Systematic improvement of user engagement with academic titles using computational linguistics

06/23/2019 ∙ by Nim Dvir, et al. ∙ 0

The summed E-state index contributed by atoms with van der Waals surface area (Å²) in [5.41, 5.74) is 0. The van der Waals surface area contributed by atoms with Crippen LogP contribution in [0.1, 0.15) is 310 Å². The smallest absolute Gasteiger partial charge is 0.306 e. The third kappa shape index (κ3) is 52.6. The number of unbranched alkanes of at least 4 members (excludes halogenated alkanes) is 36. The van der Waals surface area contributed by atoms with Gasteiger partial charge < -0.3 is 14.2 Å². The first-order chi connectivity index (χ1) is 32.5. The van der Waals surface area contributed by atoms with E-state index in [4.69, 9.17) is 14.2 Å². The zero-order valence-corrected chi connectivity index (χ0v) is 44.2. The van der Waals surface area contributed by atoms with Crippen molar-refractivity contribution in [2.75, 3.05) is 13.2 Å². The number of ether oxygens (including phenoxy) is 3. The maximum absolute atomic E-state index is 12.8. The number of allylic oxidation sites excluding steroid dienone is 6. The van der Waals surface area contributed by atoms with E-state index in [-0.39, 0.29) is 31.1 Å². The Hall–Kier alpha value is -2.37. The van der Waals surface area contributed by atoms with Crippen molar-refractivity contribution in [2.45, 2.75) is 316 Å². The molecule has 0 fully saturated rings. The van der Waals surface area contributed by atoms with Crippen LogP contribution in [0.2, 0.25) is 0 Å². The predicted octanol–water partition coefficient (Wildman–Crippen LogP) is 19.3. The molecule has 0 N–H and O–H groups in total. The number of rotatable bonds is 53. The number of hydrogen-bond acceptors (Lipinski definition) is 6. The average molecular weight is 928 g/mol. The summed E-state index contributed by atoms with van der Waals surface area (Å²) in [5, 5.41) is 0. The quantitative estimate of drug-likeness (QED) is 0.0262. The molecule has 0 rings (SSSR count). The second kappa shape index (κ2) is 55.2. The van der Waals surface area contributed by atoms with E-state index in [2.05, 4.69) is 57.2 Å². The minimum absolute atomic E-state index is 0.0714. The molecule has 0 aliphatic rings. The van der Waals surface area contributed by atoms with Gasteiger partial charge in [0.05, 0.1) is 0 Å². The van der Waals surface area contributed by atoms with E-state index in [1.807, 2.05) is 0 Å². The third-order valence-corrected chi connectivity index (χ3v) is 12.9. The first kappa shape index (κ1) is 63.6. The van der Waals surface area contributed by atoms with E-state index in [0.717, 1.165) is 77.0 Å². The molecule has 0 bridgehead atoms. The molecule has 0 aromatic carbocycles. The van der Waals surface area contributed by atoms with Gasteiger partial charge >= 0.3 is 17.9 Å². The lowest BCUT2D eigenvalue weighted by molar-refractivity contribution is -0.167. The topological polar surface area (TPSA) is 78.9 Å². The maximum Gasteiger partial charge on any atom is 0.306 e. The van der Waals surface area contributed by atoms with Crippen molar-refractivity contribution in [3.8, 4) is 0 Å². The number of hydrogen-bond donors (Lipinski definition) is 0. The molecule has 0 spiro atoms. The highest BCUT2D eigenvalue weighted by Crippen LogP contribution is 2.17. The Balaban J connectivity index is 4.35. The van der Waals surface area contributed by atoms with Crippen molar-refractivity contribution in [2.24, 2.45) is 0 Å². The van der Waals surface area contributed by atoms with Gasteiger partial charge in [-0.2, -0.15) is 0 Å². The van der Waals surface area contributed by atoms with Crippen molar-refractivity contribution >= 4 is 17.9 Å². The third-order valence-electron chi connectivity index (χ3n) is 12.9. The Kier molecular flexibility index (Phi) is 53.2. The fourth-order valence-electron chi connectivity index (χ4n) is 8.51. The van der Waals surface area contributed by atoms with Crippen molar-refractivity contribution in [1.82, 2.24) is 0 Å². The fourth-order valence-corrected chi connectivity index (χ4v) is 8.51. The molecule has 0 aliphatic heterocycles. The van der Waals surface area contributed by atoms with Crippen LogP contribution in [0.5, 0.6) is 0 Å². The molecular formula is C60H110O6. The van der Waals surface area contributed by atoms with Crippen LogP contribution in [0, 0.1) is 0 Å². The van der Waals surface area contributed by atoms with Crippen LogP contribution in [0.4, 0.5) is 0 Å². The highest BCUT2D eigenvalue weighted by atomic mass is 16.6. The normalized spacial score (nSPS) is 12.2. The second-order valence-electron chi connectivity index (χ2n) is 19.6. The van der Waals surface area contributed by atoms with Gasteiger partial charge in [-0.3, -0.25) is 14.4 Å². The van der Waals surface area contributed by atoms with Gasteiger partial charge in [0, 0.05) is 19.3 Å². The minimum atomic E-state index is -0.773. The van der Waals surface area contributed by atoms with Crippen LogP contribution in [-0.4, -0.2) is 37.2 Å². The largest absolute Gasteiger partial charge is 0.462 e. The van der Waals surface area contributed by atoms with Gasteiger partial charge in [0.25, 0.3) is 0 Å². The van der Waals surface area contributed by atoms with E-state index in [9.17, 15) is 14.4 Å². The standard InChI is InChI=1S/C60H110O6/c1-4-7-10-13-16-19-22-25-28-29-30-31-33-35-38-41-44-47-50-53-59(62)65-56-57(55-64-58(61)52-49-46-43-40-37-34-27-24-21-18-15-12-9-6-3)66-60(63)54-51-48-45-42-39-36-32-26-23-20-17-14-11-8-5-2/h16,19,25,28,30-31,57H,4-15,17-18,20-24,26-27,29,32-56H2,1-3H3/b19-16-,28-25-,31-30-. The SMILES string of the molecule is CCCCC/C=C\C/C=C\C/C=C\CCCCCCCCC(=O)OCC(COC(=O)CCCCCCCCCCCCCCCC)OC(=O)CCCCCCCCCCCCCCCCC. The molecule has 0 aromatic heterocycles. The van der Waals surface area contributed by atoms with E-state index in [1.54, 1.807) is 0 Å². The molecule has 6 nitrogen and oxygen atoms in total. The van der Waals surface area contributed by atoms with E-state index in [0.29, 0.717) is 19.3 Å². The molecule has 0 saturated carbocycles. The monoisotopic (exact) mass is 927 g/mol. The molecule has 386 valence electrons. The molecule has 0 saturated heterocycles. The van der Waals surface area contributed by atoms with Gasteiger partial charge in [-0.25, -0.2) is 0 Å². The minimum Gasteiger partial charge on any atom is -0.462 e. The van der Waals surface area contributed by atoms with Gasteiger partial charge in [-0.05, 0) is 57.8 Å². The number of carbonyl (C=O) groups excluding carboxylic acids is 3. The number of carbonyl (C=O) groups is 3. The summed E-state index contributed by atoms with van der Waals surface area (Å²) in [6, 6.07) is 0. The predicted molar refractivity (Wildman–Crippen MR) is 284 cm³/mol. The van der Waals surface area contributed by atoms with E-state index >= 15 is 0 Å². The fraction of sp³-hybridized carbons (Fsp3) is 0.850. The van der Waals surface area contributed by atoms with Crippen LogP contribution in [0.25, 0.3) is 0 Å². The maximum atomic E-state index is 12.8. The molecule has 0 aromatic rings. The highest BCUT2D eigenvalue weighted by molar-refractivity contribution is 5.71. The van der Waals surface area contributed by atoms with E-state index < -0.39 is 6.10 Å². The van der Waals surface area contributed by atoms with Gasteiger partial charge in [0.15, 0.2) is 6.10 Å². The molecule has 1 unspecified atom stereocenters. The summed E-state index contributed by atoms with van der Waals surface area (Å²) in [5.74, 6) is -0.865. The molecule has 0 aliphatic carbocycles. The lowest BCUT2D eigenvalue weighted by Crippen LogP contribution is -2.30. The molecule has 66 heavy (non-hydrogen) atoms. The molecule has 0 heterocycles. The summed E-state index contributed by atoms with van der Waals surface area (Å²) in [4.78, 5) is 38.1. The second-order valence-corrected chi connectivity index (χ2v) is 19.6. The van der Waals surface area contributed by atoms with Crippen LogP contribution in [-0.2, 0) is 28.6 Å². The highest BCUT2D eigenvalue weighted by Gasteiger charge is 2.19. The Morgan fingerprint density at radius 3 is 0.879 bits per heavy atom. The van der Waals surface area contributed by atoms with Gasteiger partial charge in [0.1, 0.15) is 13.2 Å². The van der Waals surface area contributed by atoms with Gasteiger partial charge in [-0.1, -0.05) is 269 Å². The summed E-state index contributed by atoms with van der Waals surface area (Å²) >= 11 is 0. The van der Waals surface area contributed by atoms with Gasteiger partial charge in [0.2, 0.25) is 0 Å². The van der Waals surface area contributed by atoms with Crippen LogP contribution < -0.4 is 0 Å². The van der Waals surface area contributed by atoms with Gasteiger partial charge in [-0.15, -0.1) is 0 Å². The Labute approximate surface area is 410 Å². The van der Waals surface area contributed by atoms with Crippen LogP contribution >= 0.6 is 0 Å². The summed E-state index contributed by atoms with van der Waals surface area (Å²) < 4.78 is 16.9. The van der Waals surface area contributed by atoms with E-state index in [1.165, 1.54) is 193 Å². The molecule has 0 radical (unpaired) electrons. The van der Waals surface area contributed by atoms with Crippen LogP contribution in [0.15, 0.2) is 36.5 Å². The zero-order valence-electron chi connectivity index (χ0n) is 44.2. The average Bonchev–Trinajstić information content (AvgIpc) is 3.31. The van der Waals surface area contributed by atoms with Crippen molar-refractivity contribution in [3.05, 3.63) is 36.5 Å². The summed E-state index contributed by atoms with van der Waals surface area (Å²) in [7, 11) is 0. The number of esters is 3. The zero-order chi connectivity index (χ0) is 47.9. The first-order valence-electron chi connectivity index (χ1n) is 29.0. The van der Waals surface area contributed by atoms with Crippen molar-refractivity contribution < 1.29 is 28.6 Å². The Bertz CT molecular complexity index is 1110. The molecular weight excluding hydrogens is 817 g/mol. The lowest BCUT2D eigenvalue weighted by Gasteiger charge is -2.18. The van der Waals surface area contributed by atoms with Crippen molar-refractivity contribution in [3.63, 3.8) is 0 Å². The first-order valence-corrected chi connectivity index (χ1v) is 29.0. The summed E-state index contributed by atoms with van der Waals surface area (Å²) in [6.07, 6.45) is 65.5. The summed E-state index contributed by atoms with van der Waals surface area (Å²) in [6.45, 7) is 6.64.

This paper describes a novel approach to systematically improve information interactions based solely on its wording. Following an interdisciplinary literature review, we recognized three key attributes of words that drive user engagement: (1) Novelty (2) Familiarity (3) Emotionality. Based on these attributes, we developed a model to systematically improve a given content using computational linguistics, natural language processing (NLP) and text analysis (word frequency, sentiment analysis and lexical substitution). We conducted a pilot study (n=216) in which the model was used to formalize evaluation and optimization of academic titles. A between-group design (A/B testing) was used to compare responses to the original and modified (treatment) titles. Data was collected for selection and evaluation (User Engagement Scale). The pilot results suggest that user engagement with digital information is fostered by, and perhaps dependent upon, the wording being used. They also provide empirical support that engaging content can be systematically evaluated and produced. The preliminary results show that the modified (treatment) titles had significantly higher scores for information use and user engagement (selection and evaluation). We propose that computational linguistics is a useful approach for optimizing information interactions. The empirically based insights can inform the development of digital content strategies, thereby improving the success of information interactions.elop more sophisticated interaction measures.

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